By New Times
By Connor Radnovich
By Robrt L. Pela and Amy Silverman
By Ray Stern
By Keegan Hamilton
By Matthew Hendley
By Monica Alonzo
By Monica Alonzo
The cowboy sale aside, PAM almost certainly will continue to feel pressure to balance its public popularity with the kind of "difficult shows" and original scholarship that have won the museum worldwide attention for its Asian program.
It is not an easy task, especially here, where the average novice visitor to the museum, says Jan Krulick, PAM's curator of education, "comes expecting a pleasant experience." Citing several national studies on museum audiences, she says, "We know that novice audiences don't want the experience to be hard or heavy duty, or like school. They often come with somebody else, and, usually, with someone they think knows more than they do."
They want the art "to be realistic and pretty," she says, "and to show artistic talent, which in their mind means high levels of detail."
These studies suggest that novices take a quick fix, are quick to judge. They look for something they recognize, or something that appeals to them. They are attracted to objects that fit their definition of art, or remind them of something they saw at grandmother's house. And since they don't know much about art, they are even surer that their answers are the right ones.
Which explains why people like zoos, and why making them like art museums is a difficult task, says Ballinger.
"If you go there with your family, and your children point to an animal and ask, 'What is that?' you can say, 'It's a giraffe' and feel pretty sure that you'll be right.
"You don't have to know when the giraffe was born, what he was influenced by, or whether he changed his dots from stripes. For some reason, people feel that when they come to museums they're supposed to be able to answer those questions. Our job is to try to break that down, to make people realize that with art, in most cases, there is no correct answer."
In Phoenix, however, both the zoo and the museum have to attract and keep a broad audience that will ensure continued governmental support. Some $20 million in city bond funds have gone into PAM's expansion, and the museum annually receives about $700,000 in city grants and services, in addition to some state funding.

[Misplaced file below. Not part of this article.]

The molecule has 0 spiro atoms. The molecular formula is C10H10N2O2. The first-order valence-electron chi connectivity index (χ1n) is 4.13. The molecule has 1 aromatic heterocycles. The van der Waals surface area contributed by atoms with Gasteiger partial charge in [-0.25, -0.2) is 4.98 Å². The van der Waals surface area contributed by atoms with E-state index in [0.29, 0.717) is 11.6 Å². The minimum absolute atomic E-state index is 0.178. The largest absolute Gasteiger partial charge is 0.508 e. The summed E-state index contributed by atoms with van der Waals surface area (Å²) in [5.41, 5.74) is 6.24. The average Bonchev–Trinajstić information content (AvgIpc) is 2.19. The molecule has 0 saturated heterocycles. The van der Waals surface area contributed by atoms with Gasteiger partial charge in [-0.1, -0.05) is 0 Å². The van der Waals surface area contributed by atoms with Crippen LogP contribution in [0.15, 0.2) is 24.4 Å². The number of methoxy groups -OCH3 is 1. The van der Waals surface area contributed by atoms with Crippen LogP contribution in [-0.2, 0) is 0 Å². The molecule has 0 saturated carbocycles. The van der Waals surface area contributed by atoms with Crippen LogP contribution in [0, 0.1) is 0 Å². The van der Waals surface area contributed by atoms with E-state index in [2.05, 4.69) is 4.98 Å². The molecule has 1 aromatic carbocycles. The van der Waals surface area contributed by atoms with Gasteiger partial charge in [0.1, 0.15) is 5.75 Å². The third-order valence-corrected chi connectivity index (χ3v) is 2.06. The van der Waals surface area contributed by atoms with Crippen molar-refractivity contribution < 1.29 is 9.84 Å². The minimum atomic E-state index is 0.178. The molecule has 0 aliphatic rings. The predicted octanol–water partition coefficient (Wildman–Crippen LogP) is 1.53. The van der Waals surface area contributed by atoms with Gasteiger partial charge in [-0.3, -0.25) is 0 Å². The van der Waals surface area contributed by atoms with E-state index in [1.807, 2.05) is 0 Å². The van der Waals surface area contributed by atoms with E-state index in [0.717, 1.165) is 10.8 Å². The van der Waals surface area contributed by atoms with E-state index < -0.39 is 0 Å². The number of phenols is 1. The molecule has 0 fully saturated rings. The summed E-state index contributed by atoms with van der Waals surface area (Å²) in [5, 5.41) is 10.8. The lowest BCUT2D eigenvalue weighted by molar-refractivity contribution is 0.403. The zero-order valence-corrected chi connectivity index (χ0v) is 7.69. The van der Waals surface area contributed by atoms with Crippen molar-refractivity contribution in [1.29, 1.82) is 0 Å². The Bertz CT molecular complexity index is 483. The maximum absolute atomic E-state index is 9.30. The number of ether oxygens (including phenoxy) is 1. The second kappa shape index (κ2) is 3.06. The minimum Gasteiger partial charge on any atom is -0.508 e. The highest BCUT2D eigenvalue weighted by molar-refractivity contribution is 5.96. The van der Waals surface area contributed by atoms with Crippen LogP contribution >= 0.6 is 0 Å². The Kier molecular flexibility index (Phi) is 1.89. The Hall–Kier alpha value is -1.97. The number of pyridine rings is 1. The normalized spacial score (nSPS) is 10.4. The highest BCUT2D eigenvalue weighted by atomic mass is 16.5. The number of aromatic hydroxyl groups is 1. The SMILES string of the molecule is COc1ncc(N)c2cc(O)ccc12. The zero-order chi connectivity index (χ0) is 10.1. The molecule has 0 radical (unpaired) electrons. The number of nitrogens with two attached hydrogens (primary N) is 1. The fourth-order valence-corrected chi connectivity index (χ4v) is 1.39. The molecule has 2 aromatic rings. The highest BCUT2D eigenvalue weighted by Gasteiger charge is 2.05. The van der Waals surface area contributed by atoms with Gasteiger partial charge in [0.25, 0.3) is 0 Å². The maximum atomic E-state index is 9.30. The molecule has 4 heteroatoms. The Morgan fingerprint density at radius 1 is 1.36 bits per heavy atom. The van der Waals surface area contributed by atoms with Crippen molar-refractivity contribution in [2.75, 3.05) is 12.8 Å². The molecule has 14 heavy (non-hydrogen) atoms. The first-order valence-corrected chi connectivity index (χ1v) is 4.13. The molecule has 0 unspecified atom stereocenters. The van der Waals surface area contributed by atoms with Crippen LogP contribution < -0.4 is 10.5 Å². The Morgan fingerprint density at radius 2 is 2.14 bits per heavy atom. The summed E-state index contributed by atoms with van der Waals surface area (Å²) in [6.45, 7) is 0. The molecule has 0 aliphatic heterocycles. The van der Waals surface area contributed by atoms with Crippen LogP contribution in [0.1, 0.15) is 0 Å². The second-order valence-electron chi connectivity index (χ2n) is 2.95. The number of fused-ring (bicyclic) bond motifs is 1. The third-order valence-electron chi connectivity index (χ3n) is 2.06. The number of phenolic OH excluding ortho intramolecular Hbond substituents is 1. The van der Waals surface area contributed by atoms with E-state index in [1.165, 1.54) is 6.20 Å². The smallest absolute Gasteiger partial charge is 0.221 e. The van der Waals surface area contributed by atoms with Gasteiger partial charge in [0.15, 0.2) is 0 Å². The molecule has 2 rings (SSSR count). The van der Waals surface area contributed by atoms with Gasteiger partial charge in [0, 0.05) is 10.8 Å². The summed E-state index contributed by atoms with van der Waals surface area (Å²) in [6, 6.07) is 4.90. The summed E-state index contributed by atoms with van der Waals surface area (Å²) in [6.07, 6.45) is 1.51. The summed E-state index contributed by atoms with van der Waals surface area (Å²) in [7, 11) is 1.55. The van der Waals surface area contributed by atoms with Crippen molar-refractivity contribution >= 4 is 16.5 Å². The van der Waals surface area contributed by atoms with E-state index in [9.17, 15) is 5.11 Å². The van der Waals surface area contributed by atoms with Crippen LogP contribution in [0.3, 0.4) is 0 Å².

But if a broad audience is essential to the museum's public mission and viability, so are scholarship and the willingness of the novice to learn.
Krulick, Ballinger and others say that the museum plans to encourage novice visitors by displaying friendlier, non-jargon-filled labels alongside the art. None of those labels, for instance, will refer to works or artists or periods that aren't in view, says Krulick, or mention anything else "that might make them feel more intimidated."
There will be more of the transport-me-through-time displays--a Victorian room--that greeted entries to the recent show of John Ruskin and his colleagues.
And there will be more theme presentations of the permanent collection and shows like the recent one that featured the flag.
"Forgetting the controversy of the show," says Ballinger, "and embracing the concept, what we're saying is that in looking at art of the 20th century, if we can provide a theme that relates to most people's lives, they're going to feel more comfortable in coming." He says this effort to relate to the audience will be seen again in the upcoming rock 'n' roll show that was organized by David Rubin, PAM's curator of 20th-century art.
"The point is that a broad audience will feel comfortable looking at that," Ballinger says. "They may come looking for the '80s, but they're going to find something they'll like from the '50s, and vice versa. It makes it more accessible. And that's what we need to do. If we did a show like the roots of minimal sculpture, my guess is we wouldn't have people storming the Bastille trying to get in to see it."
That isn't to say the museum is throwing in the towel on what the museum world used to consider "serious" shows. Michael Komanecky is organizing a coming exhibition of master paintings on copper from 1525 to 1775. And next year, the museum's schedule includes significant shows of Spanish colonial works from the Brooklyn museum and an intriguing exhibition of Western photographs from the Amon Carter Museum.
Still, the larger question, as one curator asked recently, is whether the museum will be able to attract and keep an audience that's willing to learn how to see and support the caliber of art that Phoenix's new art showcase deserves.